Washington, D.C. – “While the potential damages of a pandemic are in general large, the analyses thus far on the coronavirus are largely global in nature and fail to account for the rapid federal response to secure the country and create a cure,” Bradley Blakeman and Christos Makridis write for The Washington Times.
“That’s evident in a recent Gallup poll that found 77 percent of the population is very or somewhat confident in the government’s ability to handle the coronavirus, up significantly from 58 percent from the Ebola virus in 2014 and 67 percent from the swine flu in 2009,” they explain.
“At a time when coronavirus was just getting on the radar, the administration took decisive steps to mitigate the spread of the virus to the United States.”
“U.S. companies kept adding jobs in February despite the coronavirus scare, as private payrolls expanded well above the pace that Wall Street had anticipated. Employment excluding government jobs rose by 183,000 for the month . . . topping the 155,000 that economists surveyed by Dow Jones had expected,” Jeff Cox reports for CNBC.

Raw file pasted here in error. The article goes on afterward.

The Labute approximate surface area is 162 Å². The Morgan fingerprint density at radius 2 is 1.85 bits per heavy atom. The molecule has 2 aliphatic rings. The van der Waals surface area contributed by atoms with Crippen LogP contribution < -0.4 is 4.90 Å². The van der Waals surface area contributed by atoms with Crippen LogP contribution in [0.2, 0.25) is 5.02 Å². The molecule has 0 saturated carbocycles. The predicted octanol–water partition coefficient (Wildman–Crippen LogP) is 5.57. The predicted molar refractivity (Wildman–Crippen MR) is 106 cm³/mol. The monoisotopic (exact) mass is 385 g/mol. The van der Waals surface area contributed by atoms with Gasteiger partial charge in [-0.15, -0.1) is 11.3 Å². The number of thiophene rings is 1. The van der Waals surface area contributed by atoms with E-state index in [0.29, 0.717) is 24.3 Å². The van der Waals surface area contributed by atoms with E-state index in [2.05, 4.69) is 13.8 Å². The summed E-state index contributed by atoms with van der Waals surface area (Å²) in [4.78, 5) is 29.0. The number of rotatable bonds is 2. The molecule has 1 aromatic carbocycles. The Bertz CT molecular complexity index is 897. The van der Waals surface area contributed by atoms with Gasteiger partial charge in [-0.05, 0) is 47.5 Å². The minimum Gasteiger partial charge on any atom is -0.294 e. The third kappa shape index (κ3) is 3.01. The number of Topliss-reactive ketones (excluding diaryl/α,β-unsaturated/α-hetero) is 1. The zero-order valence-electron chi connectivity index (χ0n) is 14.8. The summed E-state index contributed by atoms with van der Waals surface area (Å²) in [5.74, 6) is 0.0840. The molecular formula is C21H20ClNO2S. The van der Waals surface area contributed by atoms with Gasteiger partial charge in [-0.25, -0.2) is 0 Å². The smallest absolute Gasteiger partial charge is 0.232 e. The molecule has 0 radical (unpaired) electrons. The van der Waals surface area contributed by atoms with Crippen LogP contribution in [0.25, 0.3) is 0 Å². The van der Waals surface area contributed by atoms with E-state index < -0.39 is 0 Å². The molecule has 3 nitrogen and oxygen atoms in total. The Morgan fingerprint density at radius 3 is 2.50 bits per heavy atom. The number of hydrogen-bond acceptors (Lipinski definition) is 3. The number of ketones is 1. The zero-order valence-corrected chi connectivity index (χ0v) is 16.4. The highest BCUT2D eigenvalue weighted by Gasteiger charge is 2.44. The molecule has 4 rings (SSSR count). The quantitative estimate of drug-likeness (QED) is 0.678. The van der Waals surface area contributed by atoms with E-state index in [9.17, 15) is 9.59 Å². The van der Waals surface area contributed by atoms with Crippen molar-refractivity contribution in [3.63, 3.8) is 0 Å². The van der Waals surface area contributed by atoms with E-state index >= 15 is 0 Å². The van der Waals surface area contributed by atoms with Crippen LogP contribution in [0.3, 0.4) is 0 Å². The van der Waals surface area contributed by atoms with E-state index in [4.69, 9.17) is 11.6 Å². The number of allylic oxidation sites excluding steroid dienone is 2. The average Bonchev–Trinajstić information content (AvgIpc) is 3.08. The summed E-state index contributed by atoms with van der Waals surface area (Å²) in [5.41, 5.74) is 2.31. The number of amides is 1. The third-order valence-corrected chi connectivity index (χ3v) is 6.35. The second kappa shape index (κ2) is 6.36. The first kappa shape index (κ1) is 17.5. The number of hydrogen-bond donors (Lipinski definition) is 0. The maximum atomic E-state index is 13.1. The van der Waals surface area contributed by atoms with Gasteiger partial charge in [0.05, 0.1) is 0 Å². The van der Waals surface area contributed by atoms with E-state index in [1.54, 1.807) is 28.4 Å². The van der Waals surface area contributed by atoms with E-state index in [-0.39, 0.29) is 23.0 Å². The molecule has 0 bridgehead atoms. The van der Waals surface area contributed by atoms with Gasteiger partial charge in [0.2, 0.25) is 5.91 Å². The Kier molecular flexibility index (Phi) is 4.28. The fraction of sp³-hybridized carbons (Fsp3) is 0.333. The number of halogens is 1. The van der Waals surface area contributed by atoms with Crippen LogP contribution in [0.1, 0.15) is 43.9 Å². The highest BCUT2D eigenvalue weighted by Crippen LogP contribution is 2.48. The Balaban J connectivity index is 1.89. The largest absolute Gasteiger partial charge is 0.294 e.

“I have been studying and reporting on emerging contagions for many years. I have seen them mismanaged, hyped and poorly messaged. In fact, I have never seen a new virus or bacteria handled as well by our public health officials as this one, with sober attention paid to identifying, isolating and tracing contacts of known or suspected cases along with restricting travel as best they can,” Dr. Marc Siegel writes in Fox News.
More than 700 miles of new U.S.–Mexico border wall have either already been built or are in the process of being built, Acting Homeland Security Secretary Chad Wolf says. Wolf added that the border wall is one of many steps being taken to curb illegal immigration and support Border Patrol officers, Matthew Boyle reports for Breitbart.